“Everybody in the hospital was awaiting a visit from Pope John Paul II. A doctor with a handful of paperwork took a seat in a wheelchair and busied himself with his notes. The Pope swept in, and blessed the doctor, who immediately stood up and walked forward. The devout in the Pope's entourage crossed themselves and rolled their eyes upward.”
Some miracles are too good to be believed—but others are made good because they are believed—and God responds to people’s faith with a blessing. It’s this second kind that I want to talk about today: real miracles which result from real faith.
Acts 3.1-10 tells the story of a crippled beggar at the temple, who recovers the use of his legs through a miracle God performs by the obedience of the apostles Peter and John. At three o’clock in the afternoon, the usual hour for prayer, they meet a lame man begging alms at the gate. A brief exchange takes place, and in the time it takes for you to read this article, the man is up on his feet, walking and leaping and praising God. This dramatic event hinges on several key elements, that must be in place before such a thing can happen.
First, this miracle depends on Peter and John’s faithful attendance at the temple. In other words, though it almost need not be said, the apostles need to be there in order for God to use them in a miraculous way. Likewise, if you want God to use you to do great things in the lives of others, you have to be constant at prayer and worship, and you have to show up at the place of need.
Second, we meet the lame man as he is carried in, presumably by his friends. Again, risking the obvious, I’ll point out that the crippled man needs to be present at the place of healing in order for this miracle to take place. Every day I meet people who need miracles in their lives, yet so often they place themselves far from any environment that is conducive to the working of wonders. If you have someone in your life who needs an act of God, then why not be that friend who leads them in the right direction?
As we read this story we realize that this miracle will never happen if Peter and John avert their eyes. Yet they direct their gaze right at the man who needs their help. When we see need on our doorstep, it’s easiest to look away, to pretend that we don’t see the beggar before us. Instead, God wants us to gaze upon those who need His touch. Only when we see the fallen and huddled as fellow humans will we reach out with God’s love.
Next, this scripture reminds us to focus not on what we don’t have, but on what we do have. In verse six (NRSV), Peter says, “I have no silver or gold, but what I have I give you; in the name of Jesus Christ of Nazareth, stand up and walk.” When we see a financial need yet have no money to solve the problem, we often shrug our shoulders and say that we can’t help. Or, we spend energy we don’t have in order to procure what we can’t get, just to help a little. Instead of operating outside of our giftings or becoming discouraged because we can’t meet the first need, we might discern a second or third need that we can meet. When trying to help someone, don’t focus on what you don’t have—use what you do have for God’s glory.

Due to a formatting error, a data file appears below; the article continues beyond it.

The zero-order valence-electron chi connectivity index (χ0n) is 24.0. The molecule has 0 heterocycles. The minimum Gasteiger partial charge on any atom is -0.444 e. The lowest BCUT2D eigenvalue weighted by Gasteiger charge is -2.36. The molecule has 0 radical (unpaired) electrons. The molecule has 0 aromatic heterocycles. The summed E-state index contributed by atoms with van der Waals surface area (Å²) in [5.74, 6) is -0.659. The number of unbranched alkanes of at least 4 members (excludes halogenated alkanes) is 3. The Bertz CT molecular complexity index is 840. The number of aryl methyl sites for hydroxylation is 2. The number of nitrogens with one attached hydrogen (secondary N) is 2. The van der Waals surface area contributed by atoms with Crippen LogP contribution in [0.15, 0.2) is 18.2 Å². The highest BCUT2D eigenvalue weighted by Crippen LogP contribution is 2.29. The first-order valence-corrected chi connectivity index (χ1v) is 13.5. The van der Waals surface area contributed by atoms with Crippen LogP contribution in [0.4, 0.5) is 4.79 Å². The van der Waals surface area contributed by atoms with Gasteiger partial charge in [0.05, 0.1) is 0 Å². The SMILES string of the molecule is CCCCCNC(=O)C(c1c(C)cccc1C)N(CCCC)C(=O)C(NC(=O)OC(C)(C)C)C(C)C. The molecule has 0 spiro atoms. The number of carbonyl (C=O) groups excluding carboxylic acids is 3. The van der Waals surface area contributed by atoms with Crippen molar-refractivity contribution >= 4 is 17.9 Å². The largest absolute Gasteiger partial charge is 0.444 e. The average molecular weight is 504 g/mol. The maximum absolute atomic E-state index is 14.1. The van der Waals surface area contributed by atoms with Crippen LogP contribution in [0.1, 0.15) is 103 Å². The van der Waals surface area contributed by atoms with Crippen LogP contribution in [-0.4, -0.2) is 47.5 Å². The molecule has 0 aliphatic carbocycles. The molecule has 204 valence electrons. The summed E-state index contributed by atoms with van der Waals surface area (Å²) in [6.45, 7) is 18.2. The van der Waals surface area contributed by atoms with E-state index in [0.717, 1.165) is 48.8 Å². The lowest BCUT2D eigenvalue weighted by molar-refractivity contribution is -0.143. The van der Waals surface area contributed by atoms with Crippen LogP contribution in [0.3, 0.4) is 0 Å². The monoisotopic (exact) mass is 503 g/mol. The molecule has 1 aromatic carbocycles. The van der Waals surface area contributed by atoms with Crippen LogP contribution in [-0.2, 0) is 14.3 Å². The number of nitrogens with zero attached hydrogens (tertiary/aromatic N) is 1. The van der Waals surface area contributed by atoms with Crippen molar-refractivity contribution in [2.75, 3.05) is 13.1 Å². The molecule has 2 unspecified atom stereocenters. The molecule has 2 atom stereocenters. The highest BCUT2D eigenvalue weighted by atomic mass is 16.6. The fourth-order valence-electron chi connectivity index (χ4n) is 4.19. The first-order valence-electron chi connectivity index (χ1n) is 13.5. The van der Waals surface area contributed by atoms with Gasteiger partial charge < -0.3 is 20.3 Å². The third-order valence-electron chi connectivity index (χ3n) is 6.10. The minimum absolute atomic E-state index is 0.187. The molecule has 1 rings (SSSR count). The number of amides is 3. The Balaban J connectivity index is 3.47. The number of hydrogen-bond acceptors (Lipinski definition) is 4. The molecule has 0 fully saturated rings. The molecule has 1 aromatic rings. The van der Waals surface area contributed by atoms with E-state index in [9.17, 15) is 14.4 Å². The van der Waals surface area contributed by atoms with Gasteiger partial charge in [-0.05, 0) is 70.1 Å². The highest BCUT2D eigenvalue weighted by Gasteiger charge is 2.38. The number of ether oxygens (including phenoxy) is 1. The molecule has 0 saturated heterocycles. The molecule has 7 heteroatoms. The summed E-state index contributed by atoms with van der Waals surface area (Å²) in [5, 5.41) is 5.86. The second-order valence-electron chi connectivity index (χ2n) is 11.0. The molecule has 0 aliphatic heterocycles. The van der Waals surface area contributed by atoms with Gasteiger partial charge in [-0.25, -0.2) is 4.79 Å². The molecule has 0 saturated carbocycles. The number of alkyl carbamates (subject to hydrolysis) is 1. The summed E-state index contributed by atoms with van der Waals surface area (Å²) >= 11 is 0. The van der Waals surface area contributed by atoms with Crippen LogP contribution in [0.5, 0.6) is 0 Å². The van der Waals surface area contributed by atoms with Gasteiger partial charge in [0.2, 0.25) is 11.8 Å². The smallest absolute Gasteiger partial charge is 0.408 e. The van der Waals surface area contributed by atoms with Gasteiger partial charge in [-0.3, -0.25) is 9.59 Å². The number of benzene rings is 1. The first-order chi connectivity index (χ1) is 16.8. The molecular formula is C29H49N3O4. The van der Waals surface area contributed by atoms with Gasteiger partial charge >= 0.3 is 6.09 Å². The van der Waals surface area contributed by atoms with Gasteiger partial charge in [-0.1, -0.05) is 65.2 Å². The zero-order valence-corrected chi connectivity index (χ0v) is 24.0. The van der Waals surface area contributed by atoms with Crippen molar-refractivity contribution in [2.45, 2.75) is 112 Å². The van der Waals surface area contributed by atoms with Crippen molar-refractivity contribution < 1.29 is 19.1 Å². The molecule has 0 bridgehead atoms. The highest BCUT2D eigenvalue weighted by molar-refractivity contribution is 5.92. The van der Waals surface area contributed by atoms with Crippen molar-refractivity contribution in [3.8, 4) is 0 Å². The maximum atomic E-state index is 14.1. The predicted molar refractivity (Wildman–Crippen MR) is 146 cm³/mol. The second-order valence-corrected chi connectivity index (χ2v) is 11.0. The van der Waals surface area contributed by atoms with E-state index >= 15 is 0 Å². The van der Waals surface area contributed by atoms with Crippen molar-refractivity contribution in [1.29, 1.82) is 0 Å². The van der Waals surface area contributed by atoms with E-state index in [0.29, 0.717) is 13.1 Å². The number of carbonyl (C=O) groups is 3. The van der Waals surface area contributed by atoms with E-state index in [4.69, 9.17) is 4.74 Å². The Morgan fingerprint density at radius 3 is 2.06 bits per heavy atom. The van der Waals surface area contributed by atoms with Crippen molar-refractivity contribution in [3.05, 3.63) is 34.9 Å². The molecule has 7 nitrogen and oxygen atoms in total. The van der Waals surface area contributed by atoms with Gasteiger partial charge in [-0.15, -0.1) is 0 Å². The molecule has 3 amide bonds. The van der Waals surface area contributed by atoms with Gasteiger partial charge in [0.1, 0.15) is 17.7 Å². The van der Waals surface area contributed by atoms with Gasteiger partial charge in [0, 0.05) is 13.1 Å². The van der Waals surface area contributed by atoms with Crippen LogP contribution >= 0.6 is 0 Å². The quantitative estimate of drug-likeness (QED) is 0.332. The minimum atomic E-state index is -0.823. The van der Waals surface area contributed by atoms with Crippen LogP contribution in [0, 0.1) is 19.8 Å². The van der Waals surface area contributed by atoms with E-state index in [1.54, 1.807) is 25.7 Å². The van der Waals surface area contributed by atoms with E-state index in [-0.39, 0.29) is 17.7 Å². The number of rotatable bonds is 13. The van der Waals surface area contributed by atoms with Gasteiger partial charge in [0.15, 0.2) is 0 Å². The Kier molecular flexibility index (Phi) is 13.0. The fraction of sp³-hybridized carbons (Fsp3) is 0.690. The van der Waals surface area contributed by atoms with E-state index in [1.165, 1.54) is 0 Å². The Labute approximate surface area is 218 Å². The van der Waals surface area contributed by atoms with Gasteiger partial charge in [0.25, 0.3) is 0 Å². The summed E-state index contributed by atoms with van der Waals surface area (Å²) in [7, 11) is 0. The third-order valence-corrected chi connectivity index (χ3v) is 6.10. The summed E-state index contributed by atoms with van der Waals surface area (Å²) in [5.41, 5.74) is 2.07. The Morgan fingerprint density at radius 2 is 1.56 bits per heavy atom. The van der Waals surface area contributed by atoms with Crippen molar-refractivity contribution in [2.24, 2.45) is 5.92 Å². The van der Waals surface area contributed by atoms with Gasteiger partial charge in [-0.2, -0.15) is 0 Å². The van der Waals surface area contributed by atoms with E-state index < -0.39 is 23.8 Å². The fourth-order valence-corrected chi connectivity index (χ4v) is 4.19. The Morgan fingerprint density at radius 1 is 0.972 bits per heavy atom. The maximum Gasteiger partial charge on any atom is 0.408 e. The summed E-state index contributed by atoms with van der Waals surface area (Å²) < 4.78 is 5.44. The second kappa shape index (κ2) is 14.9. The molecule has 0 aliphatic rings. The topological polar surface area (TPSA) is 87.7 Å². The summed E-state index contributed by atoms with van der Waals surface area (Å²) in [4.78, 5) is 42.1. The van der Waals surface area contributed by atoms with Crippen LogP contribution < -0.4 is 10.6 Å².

Then, we see that the man doesn’t rise and walk just because Peter tells him to—but because Peter helps him to. When people come to Christians for help, we fall into the trap of pointing them to the help they need, all the while hoping that we don’t have to reach out and touch them. God works miracles in people’s lives when Christians take the fallen by the hand, and help them to their feet.
The final thing necessary for this miracle to occur is that the beggar responds to Peter’s command. The apostles could have pleaded with him until they were blue in the face, telling him that rising and walking is the very best thing for him. Yet it’s not until he puts his faith into action and puts his feet on the ground that this miracle transpires. So too when we care for the needy, we might do everything right but se no result, if they are unwilling to take a small step in helping themselves.
The result of Peter and John’s faithfulness is found in a man who doesn’t shuffle around the temple, but who dances and jumps and shouts glory to God. What will be the result of your faithfulness as you make prayer and worship a priority in your life? How will God work through you as you focus your gaze on those in need, as you work from your strengths to help them, and as you reach out to get them on their feet? God’s still in the business of working miracles—and He uses His servants as vessels to perform them. I pray you’ll be willing—I pray He’ll use you.